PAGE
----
Poor password practice is helping hackers win

A global survey has revealed that while people are now more aware of security best practices than ever before, their password management has remained largely unchanged.
4 May 2018 | 5322 Shares

A global survey by LastPass has revealed poor password hygiene, despite increased threats. Source: Shutterstock

Despite increasing cyber attacks and a heightened global awareness of hacking and data breaches, it seems that good password hygiene is lacking.

One would think that the proliferation of  high-profile breaches – including Equifax, Yahoo, and MyFitnessPal – would push individuals’ to buckle up their password security efforts. But according to a recent report by security firm LastPass, password management has remained largely unchanged.

The global survey, which polled 2000 individuals across the UK, the US, France, Germany, and Australia, revealed that despite increased knowledge of security best practices, this does not translate into better efforts to heighten password security.

Despite 91 percent of total respondents knowing that using the same password for multiple accounts is a security risk, a whopping 59 percent of those surveyed revealed using the same passwords across multiple accounts.

If they know the security risks, why are respondents showing such poor password practices?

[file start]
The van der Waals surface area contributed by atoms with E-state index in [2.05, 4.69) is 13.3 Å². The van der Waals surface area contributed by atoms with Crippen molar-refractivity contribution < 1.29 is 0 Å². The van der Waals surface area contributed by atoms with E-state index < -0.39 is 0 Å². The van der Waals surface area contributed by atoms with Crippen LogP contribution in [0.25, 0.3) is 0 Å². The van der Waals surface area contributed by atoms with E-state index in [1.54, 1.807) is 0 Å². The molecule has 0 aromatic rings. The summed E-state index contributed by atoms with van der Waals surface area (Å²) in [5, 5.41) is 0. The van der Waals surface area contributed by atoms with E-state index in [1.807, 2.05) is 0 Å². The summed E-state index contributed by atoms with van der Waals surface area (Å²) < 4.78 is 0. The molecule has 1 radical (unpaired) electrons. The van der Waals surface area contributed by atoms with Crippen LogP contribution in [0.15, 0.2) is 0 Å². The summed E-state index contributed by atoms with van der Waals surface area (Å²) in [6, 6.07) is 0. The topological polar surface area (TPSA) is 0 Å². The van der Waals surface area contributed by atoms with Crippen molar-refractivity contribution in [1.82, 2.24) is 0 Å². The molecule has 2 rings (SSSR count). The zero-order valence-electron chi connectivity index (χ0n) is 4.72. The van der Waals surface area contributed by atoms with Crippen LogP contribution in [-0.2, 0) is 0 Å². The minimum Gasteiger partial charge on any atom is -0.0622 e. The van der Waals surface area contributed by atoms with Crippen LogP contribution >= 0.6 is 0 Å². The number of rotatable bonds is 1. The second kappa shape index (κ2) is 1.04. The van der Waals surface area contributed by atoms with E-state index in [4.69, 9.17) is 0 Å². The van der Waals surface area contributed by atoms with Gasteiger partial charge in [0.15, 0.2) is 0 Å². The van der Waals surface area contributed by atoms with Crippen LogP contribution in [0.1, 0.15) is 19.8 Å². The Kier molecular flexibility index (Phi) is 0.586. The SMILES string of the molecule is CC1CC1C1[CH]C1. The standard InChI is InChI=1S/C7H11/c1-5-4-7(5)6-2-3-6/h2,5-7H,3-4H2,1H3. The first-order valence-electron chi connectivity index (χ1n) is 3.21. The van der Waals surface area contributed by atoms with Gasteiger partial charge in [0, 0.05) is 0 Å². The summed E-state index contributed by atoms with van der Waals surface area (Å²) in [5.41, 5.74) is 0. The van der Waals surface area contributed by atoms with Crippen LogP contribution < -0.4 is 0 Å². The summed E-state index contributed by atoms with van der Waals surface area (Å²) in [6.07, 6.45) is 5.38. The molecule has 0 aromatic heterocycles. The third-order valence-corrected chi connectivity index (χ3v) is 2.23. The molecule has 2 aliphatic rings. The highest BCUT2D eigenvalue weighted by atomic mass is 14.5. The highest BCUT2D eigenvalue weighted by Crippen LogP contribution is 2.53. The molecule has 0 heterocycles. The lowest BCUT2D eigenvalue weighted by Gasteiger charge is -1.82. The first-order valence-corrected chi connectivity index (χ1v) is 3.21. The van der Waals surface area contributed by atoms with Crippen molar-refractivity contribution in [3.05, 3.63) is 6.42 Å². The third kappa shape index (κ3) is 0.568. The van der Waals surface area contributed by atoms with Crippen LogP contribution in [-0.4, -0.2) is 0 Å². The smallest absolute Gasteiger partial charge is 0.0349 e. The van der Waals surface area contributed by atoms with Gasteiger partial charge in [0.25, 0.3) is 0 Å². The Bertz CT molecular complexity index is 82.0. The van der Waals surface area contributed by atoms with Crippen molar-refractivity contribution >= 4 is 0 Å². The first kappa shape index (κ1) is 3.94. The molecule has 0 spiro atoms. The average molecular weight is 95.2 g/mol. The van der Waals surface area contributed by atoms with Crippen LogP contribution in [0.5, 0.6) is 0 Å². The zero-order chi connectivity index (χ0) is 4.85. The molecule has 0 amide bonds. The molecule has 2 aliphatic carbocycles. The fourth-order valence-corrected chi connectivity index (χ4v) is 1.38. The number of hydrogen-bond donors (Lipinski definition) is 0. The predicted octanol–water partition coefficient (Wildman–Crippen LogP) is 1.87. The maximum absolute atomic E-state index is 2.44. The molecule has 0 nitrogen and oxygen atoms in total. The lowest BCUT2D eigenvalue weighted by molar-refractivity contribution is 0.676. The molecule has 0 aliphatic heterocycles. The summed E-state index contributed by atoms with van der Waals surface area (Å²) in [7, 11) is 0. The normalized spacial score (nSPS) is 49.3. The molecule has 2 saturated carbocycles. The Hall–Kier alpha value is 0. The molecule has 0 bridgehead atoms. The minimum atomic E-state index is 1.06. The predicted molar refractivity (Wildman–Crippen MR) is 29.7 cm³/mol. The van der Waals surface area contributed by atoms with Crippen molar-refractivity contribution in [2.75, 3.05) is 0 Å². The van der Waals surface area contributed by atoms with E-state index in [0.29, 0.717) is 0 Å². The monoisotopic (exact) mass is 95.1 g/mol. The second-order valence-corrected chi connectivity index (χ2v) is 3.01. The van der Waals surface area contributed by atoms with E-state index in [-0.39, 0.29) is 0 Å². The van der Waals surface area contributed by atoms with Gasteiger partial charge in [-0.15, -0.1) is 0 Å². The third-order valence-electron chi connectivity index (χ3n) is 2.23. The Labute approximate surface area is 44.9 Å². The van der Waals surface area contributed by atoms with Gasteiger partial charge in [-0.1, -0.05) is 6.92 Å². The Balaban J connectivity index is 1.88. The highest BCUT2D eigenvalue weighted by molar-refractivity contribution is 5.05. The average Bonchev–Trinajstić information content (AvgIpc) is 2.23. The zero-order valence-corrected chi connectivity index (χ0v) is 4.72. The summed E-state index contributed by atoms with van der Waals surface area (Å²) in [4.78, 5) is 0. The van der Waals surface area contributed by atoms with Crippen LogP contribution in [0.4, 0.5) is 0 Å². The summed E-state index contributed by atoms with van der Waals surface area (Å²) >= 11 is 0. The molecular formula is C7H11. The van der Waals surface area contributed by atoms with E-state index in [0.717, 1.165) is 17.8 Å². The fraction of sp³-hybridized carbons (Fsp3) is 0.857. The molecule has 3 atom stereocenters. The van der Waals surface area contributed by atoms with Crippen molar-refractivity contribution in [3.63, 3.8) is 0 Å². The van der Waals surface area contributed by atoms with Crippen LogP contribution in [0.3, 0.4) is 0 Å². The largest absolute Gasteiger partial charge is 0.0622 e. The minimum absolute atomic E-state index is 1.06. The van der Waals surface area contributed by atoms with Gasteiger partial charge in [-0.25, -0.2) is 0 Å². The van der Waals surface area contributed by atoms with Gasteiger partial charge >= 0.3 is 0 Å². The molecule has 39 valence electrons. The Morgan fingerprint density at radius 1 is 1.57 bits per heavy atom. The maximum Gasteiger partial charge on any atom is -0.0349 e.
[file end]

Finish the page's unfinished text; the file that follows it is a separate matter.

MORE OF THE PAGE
Fear is driving password reuse

When asked how often they used the same password, the majority of respondents replied “always” or “mostly”. It seems that the fear of forgetfulness was the number one explanation for 61 percent of respondents.

This was shortly followed by the desire of users wanting to be in control and know all of their passwords (50 percent).

Will worry spur users to take action?

The report revealed that the large majority of respondents are concerned about password security and their accounts being compromised. Of respondents, 92 percent feel that password security is a serious matter, and 88 percent feel that password hacking is a serious global threat.

Will security concerns push individuals to practice better password management? Source: Shutterstock

Yet, despite these concerns, a majority of respondents question the ability of secure passwords to protect them from cyber threats.

  • 90 percent believe that no matter how good a password, accounts are always at risk.
  • 87 percent feel other things outside of a week password could compromise their online security.

A global snapshot of password management by region

Germany leads the way in proactive security measures

  • 72 percent prefer secure over easy to remember passwords
  • 84 percent put a lot of thought into passwords they create

The US and Australia most likely to take action in the face of a breach

  • 60 percent update all personal passwords if an account is hacked
  • 43 percent add two-factor authentification to all accounts if an account is hacked.

France show most concern about password security risks

  • 90 percent believe password hacking is a serious threat.
  • 90 percent believe that other things outside of a weak password could compromise online security.

The UK is in security denial

  • 73 percent consider their passwords sufficient protection for online information.
  • 58 percent believe there is no way a hacker could guess their passwords from information shared on social media.